In Ghana

We first stepped outside saying “It’s really not that hot.” An hour later we fell gratefully back into the air conditioning, dripping wet, shirts stuck to our bodies.

Our neighborhood and the house where we are kindly being hosted are fancy, comparable in size and amenities (air conditioning, flush toilets, hot showers, consistent electricity thanks to a backup generator, and daily clean drinking water delivery) to a house in the US.  At the same time, the roads are still only partially paved; the open sewers are deep, in most places; small shops line the streets, clearly catering to the affluent crowd with water bottles rather than the customary bags of water found here. It’s a bit of a different experience than my last in Africa, when I shared three rooms with nine people, shared a bed with a seven year old who played with my hair nightly, shared a hole toilet with the neighbors, and shared a bucket for cleaning myself with the same neighbors.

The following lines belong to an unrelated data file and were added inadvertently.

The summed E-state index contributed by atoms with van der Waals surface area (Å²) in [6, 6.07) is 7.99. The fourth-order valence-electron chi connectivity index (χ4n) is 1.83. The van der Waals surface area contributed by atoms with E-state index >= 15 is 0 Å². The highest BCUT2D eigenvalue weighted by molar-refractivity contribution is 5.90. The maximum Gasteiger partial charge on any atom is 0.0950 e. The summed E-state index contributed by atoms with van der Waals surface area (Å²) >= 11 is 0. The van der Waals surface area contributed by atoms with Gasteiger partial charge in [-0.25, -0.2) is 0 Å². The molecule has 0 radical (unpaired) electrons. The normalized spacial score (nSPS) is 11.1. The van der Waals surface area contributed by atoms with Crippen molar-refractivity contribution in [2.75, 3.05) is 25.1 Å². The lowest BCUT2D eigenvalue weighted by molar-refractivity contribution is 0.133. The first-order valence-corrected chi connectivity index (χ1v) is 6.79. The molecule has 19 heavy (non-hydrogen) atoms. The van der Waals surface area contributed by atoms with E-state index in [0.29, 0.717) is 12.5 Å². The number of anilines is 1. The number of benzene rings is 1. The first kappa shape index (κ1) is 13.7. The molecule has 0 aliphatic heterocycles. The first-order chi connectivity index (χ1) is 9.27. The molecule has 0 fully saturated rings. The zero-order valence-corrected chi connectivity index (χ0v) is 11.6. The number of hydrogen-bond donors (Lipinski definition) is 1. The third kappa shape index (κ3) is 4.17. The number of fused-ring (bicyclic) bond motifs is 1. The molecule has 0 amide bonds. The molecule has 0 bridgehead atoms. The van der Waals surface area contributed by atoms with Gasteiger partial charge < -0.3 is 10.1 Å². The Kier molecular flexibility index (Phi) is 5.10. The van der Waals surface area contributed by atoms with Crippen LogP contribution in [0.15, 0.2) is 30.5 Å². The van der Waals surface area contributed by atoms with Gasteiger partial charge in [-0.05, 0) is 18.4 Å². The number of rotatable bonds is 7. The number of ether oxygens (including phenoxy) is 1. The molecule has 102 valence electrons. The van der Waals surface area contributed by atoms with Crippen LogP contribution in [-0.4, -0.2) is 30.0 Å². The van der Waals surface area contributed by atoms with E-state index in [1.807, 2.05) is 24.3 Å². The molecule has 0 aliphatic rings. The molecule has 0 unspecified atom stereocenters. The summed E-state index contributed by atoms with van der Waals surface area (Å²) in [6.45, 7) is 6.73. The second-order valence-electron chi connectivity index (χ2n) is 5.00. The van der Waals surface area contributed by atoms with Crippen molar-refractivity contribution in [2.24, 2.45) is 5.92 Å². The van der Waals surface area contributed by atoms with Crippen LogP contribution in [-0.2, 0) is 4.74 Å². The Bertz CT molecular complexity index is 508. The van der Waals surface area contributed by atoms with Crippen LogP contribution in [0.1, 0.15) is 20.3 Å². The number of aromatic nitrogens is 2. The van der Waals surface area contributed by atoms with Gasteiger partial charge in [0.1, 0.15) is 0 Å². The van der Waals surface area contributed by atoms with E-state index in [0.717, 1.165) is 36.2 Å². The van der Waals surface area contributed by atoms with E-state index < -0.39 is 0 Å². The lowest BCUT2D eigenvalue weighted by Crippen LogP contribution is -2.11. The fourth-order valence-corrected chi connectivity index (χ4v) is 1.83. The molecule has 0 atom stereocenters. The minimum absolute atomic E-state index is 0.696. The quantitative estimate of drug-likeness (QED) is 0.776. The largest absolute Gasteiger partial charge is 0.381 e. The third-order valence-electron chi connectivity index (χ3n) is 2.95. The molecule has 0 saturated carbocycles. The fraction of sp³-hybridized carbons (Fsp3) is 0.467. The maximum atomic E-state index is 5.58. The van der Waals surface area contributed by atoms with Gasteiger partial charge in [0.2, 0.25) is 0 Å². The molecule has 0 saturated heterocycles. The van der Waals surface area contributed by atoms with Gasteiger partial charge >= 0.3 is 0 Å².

Out first lunch in Ghana was at the embassy.  I was happy that when we met the ambassador, he repeatedly plugged a public health message, “Wear your seatbelts!” We’ve seen the driving here now, and we will. Most of the people we met at the embassy were former or current military, working in Ghana on two-year stints in positions ranging from psychiatrist to managing peace corps to conducting lab research on infectious diseases.


A billboard seen on our walk

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